In a preferred form of the invention, the horn is a feed born for a Cassegrain type antenna, fed at its throat through a waveguide of the same regular cross-section as the horn. Also in the preferred embodiment, two approximately equal flare angle changes are provided in at least one part of the horn, and the length of the section between the changes is proportioned to cancel yet higher modes than the dominant mode supported by the waveguideor a first higher order mode induced by the flare angle changes. Also in the preferred embodiment, the regular cross-section of the horn is square, the dominant mode in the waveguide is TE and the first higher order mode induced by the flare angle changes is TEfIM The term TE/TM denotes a linear superposition of TE and TM, mode amplitudes in such amplitude relationship that cross-polarized E-field components are cancelled.
For small flare angle changes, the efiect of multiple changes is additive. Therefore, multiple flare angle changes may be utilized to produce sufficient amplitude of the higherorder mode for equalizing the E- and H-plane beamwidths, for example.
BRIEF DESCRIPTION OF THE DRAWINGS In the drawings,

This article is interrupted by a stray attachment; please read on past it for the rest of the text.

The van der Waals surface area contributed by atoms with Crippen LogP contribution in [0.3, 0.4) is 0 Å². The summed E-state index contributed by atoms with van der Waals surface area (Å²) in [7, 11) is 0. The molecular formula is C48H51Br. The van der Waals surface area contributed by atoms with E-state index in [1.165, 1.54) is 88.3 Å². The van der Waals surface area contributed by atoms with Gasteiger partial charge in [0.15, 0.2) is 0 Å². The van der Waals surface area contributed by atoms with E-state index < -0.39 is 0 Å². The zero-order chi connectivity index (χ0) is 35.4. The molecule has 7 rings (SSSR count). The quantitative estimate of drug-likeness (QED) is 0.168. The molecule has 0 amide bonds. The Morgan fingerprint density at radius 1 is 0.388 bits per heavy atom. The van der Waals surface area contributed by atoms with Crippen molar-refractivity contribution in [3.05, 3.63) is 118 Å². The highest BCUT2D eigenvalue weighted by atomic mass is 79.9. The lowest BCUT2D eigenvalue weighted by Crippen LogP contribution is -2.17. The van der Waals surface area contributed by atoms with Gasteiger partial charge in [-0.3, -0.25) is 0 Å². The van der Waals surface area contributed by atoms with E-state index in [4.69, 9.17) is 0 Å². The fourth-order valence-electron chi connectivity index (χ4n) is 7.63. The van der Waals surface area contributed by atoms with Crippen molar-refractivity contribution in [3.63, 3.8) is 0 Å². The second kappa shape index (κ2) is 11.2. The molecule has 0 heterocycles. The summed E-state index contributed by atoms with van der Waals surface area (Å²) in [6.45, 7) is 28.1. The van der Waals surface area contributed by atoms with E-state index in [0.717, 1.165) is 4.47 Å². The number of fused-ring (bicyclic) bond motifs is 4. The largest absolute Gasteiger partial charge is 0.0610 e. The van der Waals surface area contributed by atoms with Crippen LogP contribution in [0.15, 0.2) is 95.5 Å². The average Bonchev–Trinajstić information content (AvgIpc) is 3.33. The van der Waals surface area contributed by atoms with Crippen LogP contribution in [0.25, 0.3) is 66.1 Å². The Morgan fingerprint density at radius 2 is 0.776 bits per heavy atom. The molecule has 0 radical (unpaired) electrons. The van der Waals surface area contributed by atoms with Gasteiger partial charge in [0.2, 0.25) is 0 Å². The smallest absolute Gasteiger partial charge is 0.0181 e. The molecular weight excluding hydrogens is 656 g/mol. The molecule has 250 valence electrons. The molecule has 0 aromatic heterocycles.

FIG. 1 is a view in side elevation of one illustrative embodiment of antenna of this invention;
FIG. 2 is a diagrammatic detail in section showing theoretical phase front relationships at a flare angle change (involving a decrease in flare angle) of a horn part of an antenna of this invention;
FIG. 3 is a diagrammatic sectional view corresponding to FIG. 2, showing theoretical phase front relationships at an increasing flare angle change;
FIG. 4 is a detail illustrating one aspect of the present invention;
FIG. 5 is a detail in section of a waveguide part of the antenna shown in FIG. 1;
FIG. 6 is a diagrammatic representation of the antenna of FIG. 1 as a cascaded directional coupler; and
FIGS. 7a-7c show a set of graphs showing receive band E- and H-plane aperture distribution.
DESCRIPTION OF THE PREFERRED EMBODIMENT Referring now to the drawings, and particularly to FIG. 1, reference numeral 1 indicates one illustrative embodiment of means of this invention for transmitting or receiving a beam of electromagnetic wave energy, i.e. an antenna. The antenna 1 includes an input transmission line part 3 in the form of a waveguide 31 and a horn part 5. The waveguide 31 is square in cross-section and is proportioned to support electromagnetic wave propagation inthe TE mode in both a 3.7 to 4.2 GHz receive band and a 5.925 to 6.425 Gl-Iz transmit band. These frequencies correspond to wavelengths on the order of 3 and 2 inches respectively. Means 35 are provided in the waveguide for inducing higher order modes in the transmit band. The waveguide 31 is proportioned to support a dominant'mode in both the receive and transmit band, but to support the higher mode induced by the means 35 only in the higher frequency transmit band.